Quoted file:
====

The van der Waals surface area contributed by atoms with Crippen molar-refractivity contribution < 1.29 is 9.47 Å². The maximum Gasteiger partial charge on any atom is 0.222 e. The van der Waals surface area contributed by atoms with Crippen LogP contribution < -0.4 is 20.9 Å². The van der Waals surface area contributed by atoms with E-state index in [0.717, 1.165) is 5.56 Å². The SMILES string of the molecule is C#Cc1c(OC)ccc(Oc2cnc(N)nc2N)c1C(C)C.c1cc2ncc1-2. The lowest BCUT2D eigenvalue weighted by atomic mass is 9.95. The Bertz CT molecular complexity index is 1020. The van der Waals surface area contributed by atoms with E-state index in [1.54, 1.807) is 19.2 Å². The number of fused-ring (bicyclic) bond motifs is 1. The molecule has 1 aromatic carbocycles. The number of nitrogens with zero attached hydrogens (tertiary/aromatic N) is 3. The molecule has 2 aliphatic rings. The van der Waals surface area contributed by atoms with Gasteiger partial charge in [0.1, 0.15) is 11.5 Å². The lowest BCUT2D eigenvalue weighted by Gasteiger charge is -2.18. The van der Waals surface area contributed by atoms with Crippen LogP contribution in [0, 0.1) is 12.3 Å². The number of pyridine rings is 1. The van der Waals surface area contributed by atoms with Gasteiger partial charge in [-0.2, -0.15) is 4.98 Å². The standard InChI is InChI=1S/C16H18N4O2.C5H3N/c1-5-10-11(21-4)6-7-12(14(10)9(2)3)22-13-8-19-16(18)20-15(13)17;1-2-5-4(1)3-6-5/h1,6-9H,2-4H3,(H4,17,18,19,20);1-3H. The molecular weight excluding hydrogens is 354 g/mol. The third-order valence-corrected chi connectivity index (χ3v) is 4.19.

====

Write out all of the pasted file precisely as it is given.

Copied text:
The van der Waals surface area contributed by atoms with Crippen molar-refractivity contribution < 1.29 is 9.47 Å². The maximum Gasteiger partial charge on any atom is 0.222 e. The van der Waals surface area contributed by atoms with Crippen LogP contribution < -0.4 is 20.9 Å². The van der Waals surface area contributed by atoms with E-state index in [0.717, 1.165) is 5.56 Å². The SMILES string of the molecule is C#Cc1c(OC)ccc(Oc2cnc(N)nc2N)c1C(C)C.c1cc2ncc1-2. The lowest BCUT2D eigenvalue weighted by atomic mass is 9.95. The Bertz CT molecular complexity index is 1020. The van der Waals surface area contributed by atoms with E-state index in [1.54, 1.807) is 19.2 Å². The number of fused-ring (bicyclic) bond motifs is 1. The molecule has 1 aromatic carbocycles. The number of nitrogens with zero attached hydrogens (tertiary/aromatic N) is 3. The molecule has 2 aliphatic rings. The van der Waals surface area contributed by atoms with Gasteiger partial charge in [0.1, 0.15) is 11.5 Å². The lowest BCUT2D eigenvalue weighted by Gasteiger charge is -2.18. The van der Waals surface area contributed by atoms with Crippen LogP contribution in [0, 0.1) is 12.3 Å². The number of pyridine rings is 1. The van der Waals surface area contributed by atoms with Gasteiger partial charge in [-0.2, -0.15) is 4.98 Å². The standard InChI is InChI=1S/C16H18N4O2.C5H3N/c1-5-10-11(21-4)6-7-12(14(10)9(2)3)22-13-8-19-16(18)20-15(13)17;1-2-5-4(1)3-6-5/h1,6-9H,2-4H3,(H4,17,18,19,20);1-3H. The molecular weight excluding hydrogens is 354 g/mol. The third-order valence-corrected chi connectivity index (χ3v) is 4.19.